The tompouce (or tompoes) seems to essentially be a sandwich of puff pastry and thick cream, with pink icing glaze on top. The icing is turned orange for King’s Day, and sometimes it is topped with whipped cream. Tompoucen are usually served with coffee or tea or eaten at parties. The brittle puff pastry is notoriously hard to eat.
It’s a Dutch and Belgian variant of the mille-feuille, a French dessert dating back to at least the 17th century, with worldwide variants. It’s more commonly called tompoes (or tomcat) in the Netherlands, and tompouce in Belgium. You may also hear of it under the name of custard slice or Napoleon.
So why’s it on this website?
The story goes that it was created by a baker from Amsterdam, who named it after a stage performer. This performer went by the name Tom Pouce (Tom Thumb).
The English Wikipedia says this was Jan Hannema, (1839-1878), a Frisian dwarf who was 28 inches tall. He began performing at fairs when he was only seven and went by the stage name Admiral Tom Pouce. When he was a child, his brothers called him Lyts Tomke, the Frisian name for Thumbling. He also had a cigar named after him.
However, other sources, including the Dutch and Polish Wikipedias, say that the performer in question was Charles Stratton, or General Tom Thumb (1838-1883). While performing in Europe, he used the French name General Tom Pouce, which would have then inspired the name of the pastry. Jan Hannema came along using the name after Stratton, and may have taken inspiration from him.
Anyway, Tom Thumb or Tom Pouce had become a generic term for a little man or for anything miniature. The name was given to little carriages, a geranium, an American steam locomotive, and a type of women’s parasol in France. I think the parasol was named with Charles Stratton in mind, though.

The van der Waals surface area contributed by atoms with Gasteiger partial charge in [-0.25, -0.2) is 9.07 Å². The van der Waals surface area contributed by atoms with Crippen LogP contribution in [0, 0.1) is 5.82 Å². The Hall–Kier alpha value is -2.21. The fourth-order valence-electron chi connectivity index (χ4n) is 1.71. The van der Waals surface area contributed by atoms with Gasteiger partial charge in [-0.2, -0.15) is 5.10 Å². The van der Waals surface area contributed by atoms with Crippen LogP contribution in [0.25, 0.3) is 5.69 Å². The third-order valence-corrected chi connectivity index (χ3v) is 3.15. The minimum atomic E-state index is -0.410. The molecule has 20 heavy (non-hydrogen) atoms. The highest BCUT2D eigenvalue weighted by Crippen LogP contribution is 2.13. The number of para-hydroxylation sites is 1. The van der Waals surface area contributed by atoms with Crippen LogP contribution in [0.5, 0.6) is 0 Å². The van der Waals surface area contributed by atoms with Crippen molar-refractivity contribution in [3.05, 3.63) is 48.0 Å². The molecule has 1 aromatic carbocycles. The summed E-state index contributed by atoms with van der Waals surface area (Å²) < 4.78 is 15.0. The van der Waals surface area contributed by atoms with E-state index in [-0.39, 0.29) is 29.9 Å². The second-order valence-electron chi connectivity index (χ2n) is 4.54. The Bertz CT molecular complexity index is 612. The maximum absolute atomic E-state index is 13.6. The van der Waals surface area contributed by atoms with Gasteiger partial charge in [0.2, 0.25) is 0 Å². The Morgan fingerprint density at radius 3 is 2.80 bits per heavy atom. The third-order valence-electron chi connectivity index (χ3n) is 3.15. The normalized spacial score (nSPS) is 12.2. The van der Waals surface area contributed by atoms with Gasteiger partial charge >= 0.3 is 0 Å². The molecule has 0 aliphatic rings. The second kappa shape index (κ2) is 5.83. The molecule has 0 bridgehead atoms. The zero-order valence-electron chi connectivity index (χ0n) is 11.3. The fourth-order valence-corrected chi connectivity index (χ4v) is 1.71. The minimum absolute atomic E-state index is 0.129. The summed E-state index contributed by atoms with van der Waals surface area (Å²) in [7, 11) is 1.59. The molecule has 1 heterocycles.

I’m not sure whether size had anything to do with the tompouce’s name. It seems to be smaller than a mille-feuille—at least, it has only one layer as opposed to a mille-feuille’s two.
As mentiond earlier, the pastry’s also known as a Napoleon in some places, when made with almond-flavored paste. It does seem significant that Napoleon is famous for being short, and Charles Stratton even played him a few times.
However, the name may actually stem from napolitain, as in “from Naples.” The dessert definitely predates General Napoleon and there’s no obvious connection between the two.
The Russian Napoleon is triangular in shape, with slightly more layers. This variant apparently does have connections to celebrating Napoleon’s defeat in 1812. Perhaps this was part of the corruption of “napolitain” to “Napoleon.”
I'd need much more information to find out if any of these connections are real, and how the pastry was actually created. That information may be lost to time. However, this makes for another interesting bit of trivia on how the fairy tale leaves impressions on modern culture. And it puts the swallow cycle in a whole new light.
I was going through “Catalogue Raisonn des Contes Grecs Types et Versions AT 700,” when I noticed one that stood out. The summary of a story titled "Η γυναίκα και τα παιδιά της" or “The woman and her children” basically goes:
“A childless woman pours beans into the chimney and they become children. The mother burns them because she doesn’t know what to do. Yannis and Maria [“Jack and Mary”] survive.”
Sooooo . . . Maria. That’s a female character. I may have just found a Greek Thumbelina – from Halkidiki, to be precise.
However, I can’t find the story myself to be sure. It was cited as being from a Greek folklore database, Κέντρο Ερευνησ της Ελληνικής Λαογραφίας της Ακαδημίας Αθηνών – the specific number being cited ΛΑ 1179, (ΣΜ 9), 13. I don’t know if this is digitized. Even if it is, I may not be able to find it.
Incidentally, this would be the second Thumbelina named Maria.
Researching folktales and fairies.